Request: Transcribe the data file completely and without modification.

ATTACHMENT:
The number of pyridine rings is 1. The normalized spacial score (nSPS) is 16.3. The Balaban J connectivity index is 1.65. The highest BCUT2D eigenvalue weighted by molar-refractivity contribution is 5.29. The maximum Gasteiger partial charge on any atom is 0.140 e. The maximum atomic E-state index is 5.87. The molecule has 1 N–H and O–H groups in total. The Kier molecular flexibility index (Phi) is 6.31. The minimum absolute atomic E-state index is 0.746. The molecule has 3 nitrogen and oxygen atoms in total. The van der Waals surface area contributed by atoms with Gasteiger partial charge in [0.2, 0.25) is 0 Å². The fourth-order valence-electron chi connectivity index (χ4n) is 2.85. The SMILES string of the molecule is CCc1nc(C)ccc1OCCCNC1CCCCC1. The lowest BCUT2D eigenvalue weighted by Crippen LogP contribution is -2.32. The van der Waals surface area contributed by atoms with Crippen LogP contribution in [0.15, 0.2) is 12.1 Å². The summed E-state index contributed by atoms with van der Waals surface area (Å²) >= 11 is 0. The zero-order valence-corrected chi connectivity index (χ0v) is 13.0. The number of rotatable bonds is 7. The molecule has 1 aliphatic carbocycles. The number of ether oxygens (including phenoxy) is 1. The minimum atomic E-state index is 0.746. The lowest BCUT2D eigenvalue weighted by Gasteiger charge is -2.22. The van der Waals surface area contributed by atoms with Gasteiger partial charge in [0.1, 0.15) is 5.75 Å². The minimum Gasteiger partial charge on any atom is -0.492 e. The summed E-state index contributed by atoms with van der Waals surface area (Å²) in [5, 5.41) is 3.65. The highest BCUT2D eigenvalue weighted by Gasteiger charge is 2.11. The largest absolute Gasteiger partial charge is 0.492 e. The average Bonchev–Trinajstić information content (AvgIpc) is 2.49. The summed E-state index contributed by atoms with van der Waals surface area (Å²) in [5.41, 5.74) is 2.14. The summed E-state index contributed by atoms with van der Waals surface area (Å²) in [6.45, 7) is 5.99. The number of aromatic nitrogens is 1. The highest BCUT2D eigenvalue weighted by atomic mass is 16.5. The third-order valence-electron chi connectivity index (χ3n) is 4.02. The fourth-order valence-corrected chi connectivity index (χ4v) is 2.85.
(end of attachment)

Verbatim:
The number of pyridine rings is 1. The normalized spacial score (nSPS) is 16.3. The Balaban J connectivity index is 1.65. The highest BCUT2D eigenvalue weighted by molar-refractivity contribution is 5.29. The maximum Gasteiger partial charge on any atom is 0.140 e. The maximum atomic E-state index is 5.87. The molecule has 1 N–H and O–H groups in total. The Kier molecular flexibility index (Phi) is 6.31. The minimum absolute atomic E-state index is 0.746. The molecule has 3 nitrogen and oxygen atoms in total. The van der Waals surface area contributed by atoms with Gasteiger partial charge in [0.2, 0.25) is 0 Å². The fourth-order valence-electron chi connectivity index (χ4n) is 2.85. The SMILES string of the molecule is CCc1nc(C)ccc1OCCCNC1CCCCC1. The lowest BCUT2D eigenvalue weighted by Crippen LogP contribution is -2.32. The van der Waals surface area contributed by atoms with Crippen LogP contribution in [0.15, 0.2) is 12.1 Å². The summed E-state index contributed by atoms with van der Waals surface area (Å²) >= 11 is 0. The zero-order valence-corrected chi connectivity index (χ0v) is 13.0. The number of rotatable bonds is 7. The molecule has 1 aliphatic carbocycles. The number of ether oxygens (including phenoxy) is 1. The minimum atomic E-state index is 0.746. The lowest BCUT2D eigenvalue weighted by Gasteiger charge is -2.22. The van der Waals surface area contributed by atoms with Gasteiger partial charge in [0.1, 0.15) is 5.75 Å². The minimum Gasteiger partial charge on any atom is -0.492 e. The summed E-state index contributed by atoms with van der Waals surface area (Å²) in [5, 5.41) is 3.65. The highest BCUT2D eigenvalue weighted by Gasteiger charge is 2.11. The largest absolute Gasteiger partial charge is 0.492 e. The average Bonchev–Trinajstić information content (AvgIpc) is 2.49. The summed E-state index contributed by atoms with van der Waals surface area (Å²) in [5.41, 5.74) is 2.14. The summed E-state index contributed by atoms with van der Waals surface area (Å²) in [6.45, 7) is 5.99. The number of aromatic nitrogens is 1. The highest BCUT2D eigenvalue weighted by atomic mass is 16.5. The third-order valence-electron chi connectivity index (χ3n) is 4.02. The fourth-order valence-corrected chi connectivity index (χ4v) is 2.85.